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2016 Mazda CX-3: Driving, Design Matter

The 2016 Mazda CX-3 | Mazda's all-new CUV

Car Reviews

2016 Mazda CX-3: Driving, Design Matter

The concept of ‘utility’ is necessarily compromised when combined with ‘compact’; in the smallish confines of a smaller space utility is necessarily abbreviated while – hopefully – efficiency and that often-elusive fun-to-drive factor is enhanced. Of late there have been a host of new subcompact crossovers introduced by the major OEMs, all of them attempting to grab market share that was, just a few years ago, essentially the province of but one or two carmakers – Nissan (Juke) and Jeep (Compass/Patriot). And while all have their respective strengths, no one is doing it quite like Mazda’s CX-3, as it morphs ‘compact utility’ with ‘personal utility’. It is, in our POV, a PUV.

Crossovers, of course, are car-based SUVs; the CX-3’s basic platform is provided by the subcompact Mazda2. With a raised suspension supplying the driver and passengers with a higher hip point, in combination with a rakish greenhouse that gives the CX-3 a coupe-like profile, Mazda’s new KODO: Soul of Motion design ethos has rarely looked better. While still having a little more front end overhang than we’d like, from any angle the CX-3’s stance is athletic, and seems more ‘of a piece’ than the sheetmetal found on its 5-door sibling, the Mazda3 hatch. It doesn’t do ‘cute’ as well as Jeep’s Renegade, nor does it hint at retro like Fiat’s 500X or Mini’s Countryman, but it does provide a 21st-Century construct for the small SUV, and it does it remarkably well.


Inside, a dash layout inspired by the Mazda3 puts an analog speedo front and center, with a smallish tach to the left and other info to your right. Despite the manual provision of the CX-3’s 6-speed auto, we used it only briefly – and rarely glanced at the tach. The 7-inch center-mounted screen continues to look like a pop-up display despite its fixed position, and I continue to wish for a simpler way to change radio stations and/or bands. So we’ll say this one more time, Kiddos: iPads have their place, but it’s not atop an automotive dash. We wish automotive instrument panels were once again designed for the people actually using them, and not for the designers’ creative archive.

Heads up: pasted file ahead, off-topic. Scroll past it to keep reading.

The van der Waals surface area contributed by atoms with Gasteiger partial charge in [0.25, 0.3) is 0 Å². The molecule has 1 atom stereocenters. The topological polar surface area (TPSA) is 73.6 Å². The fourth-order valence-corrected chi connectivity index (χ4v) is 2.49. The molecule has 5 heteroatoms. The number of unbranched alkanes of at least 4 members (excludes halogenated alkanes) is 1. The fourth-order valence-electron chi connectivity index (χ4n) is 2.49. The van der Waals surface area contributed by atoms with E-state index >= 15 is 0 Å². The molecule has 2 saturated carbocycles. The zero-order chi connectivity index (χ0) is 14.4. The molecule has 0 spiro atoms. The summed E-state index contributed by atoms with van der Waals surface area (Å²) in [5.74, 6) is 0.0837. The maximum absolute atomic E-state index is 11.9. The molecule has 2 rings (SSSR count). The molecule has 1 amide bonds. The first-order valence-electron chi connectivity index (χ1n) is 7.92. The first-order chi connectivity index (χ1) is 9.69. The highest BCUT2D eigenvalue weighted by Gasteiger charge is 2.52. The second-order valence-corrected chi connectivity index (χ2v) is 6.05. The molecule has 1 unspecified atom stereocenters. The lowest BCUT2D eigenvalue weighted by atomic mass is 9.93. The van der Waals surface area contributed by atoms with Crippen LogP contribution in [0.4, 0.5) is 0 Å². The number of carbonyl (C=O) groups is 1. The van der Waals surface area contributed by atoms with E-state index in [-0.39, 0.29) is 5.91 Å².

Beyond that, we certainly enjoyed the interior’s integrated look, comfortable seating (a leatherette/cloth combo) and reasonably spacious feel. This is a compact car, and that rakish roofline can’t help but add a measure of claustrophobia, but the environs aren’t as tunnel-like as you might think, and after a few minutes we weren’t giving it a thought. You should remember, however, that a ‘subcompact’ descriptive means you’ll get but 12 cubic feet of storage behind the rear seat, and only 44 cubic feet with that seat folded. This is significantly less than available from Mazda’s similarly priced CX-5 or a Honda CR-V. If yours is a young family think ‘3’, but if growing I’d suggest ‘5’. And if you’re in anyway connected to the NBA or NFL, don’t buy this Mazda…except, perhaps, for your much smaller mother.